Supporting Cast (in alphabetical order)
Fight Night Round 4
Fight Night Round 3 was great, but it's as well remembered for giving up its gamerpoints as it is for its analogue attacks, bone-cracking visuals and entertaining fighter balance. We hope Round 4's remembered for more than giving Tyson a paycheque.
King of Fighters XII
Like SF IV, it's an overhaul, but on different terms, with new hand-drawn sprites on 2D backgrounds and a professed desire to be the best 2D fighter ever. New features include a critical counter system, allowing players to follow a strong counter with a flurry of attacks and a special.
On: Wii / Developer: Next Level Games / Publisher: Nintendo / Release: Summer
Silly and simple but memorable, the original Punch-Outs are enough to put this on the list. We're also pleased that boxing's role in Wii Sports hasn't ruled out the commission, which may bode well for potential returns for Mario Tennis and Mario Golf further down the line.
Tatsunoko vs. Capcom: Cross Generation of Heroes
On: Wii / Developer: Capcom, 8ing / Publisher: Capcom / Release: TBC (out in Japan)
The latest game in the splinter series that brought us Marvel vs. Capcom and Capcom vs. SNK, with similar mechanics. We may not have a clue who half the Tatsunoko characters are, but we'll enjoy taking them down with variable assists.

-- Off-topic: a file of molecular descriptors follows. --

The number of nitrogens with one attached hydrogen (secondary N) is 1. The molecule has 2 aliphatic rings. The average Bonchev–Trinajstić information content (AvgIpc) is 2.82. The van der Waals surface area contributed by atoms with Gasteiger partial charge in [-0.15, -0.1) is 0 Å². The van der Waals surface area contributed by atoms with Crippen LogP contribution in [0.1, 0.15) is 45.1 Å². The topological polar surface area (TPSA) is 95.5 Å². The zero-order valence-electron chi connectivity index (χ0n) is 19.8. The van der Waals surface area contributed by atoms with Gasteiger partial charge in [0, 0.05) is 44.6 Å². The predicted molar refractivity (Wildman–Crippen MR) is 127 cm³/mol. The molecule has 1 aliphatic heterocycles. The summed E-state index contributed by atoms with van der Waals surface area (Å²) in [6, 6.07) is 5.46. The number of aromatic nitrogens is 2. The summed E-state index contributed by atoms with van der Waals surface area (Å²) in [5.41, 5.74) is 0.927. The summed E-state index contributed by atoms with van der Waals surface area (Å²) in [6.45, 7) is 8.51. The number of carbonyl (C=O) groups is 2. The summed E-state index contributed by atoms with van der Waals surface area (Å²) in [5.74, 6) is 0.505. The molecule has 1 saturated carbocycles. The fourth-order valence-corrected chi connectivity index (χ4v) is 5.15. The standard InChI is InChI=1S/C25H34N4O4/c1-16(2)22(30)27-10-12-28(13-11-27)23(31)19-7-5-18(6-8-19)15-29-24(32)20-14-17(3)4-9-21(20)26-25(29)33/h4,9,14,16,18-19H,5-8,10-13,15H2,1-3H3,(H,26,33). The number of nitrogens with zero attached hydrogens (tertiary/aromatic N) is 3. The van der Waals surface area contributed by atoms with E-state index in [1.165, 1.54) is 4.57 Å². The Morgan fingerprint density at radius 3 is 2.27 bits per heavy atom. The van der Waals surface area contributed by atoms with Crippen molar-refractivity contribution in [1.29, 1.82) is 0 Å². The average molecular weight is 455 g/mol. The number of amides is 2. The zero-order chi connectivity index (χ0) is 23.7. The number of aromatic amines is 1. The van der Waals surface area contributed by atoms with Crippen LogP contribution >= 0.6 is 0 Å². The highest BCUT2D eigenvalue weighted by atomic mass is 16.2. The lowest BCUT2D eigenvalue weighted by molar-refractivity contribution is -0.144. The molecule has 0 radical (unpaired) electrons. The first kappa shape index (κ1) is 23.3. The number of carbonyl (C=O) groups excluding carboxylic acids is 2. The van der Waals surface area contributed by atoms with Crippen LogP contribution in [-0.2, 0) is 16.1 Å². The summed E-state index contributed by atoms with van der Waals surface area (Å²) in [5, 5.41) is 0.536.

Fight Night Round 3 wasn't the only game at the original PS3 conference: Tekken 6 was there too, and is finally due out later this year, on 360 too. In the meantime there's Castlevania Judgment, and Western bows for PS3 and 360 versions of Battle Fantasia; and BlazBlue, with the odd arcade unit sneaking into the UK this month.
Like beat-'em-ups, strategy games have a hard time looking glamorous - but not just because they have a hard time looking glamorous. They're often about fascinating but unfriendly subjects, they take ages to figure out, and most damagingly they're very difficult to market: the one-line summary is almost impossible. So while Valve is often heralded as a futuristic cabal of geniuses, companies like Relic and Creative Assembly are ignored, even though their achievements, and the near-faultless ascendance of their talent, are often just as risky and thoughtful. Like beat-'em-ups, this won't change in 2009, but like beat-'em-ups again, it's getting closer.
Warhammer 40,000: Dawn of War II
On: PC / Developer: Relic / Publisher: THQ / Release: 20th February
It may be the least fashionable of this year's potential blockbusters, but Dawn of War II may end up being the very best, whether you worship the absurd, excellent Warhammer fiction or not. And, more crucially, whether you worship the usually cruel and intimidating RTS genre or not. Base- and unit-building are banished and reinforcement scaled back in the squad-based single-player, which borrows thoughtfully from the RPG genre: most notably in persistent, upgradeable units, and a reward structure that showers you in War Gear, which you keep throughout to customise your four squads.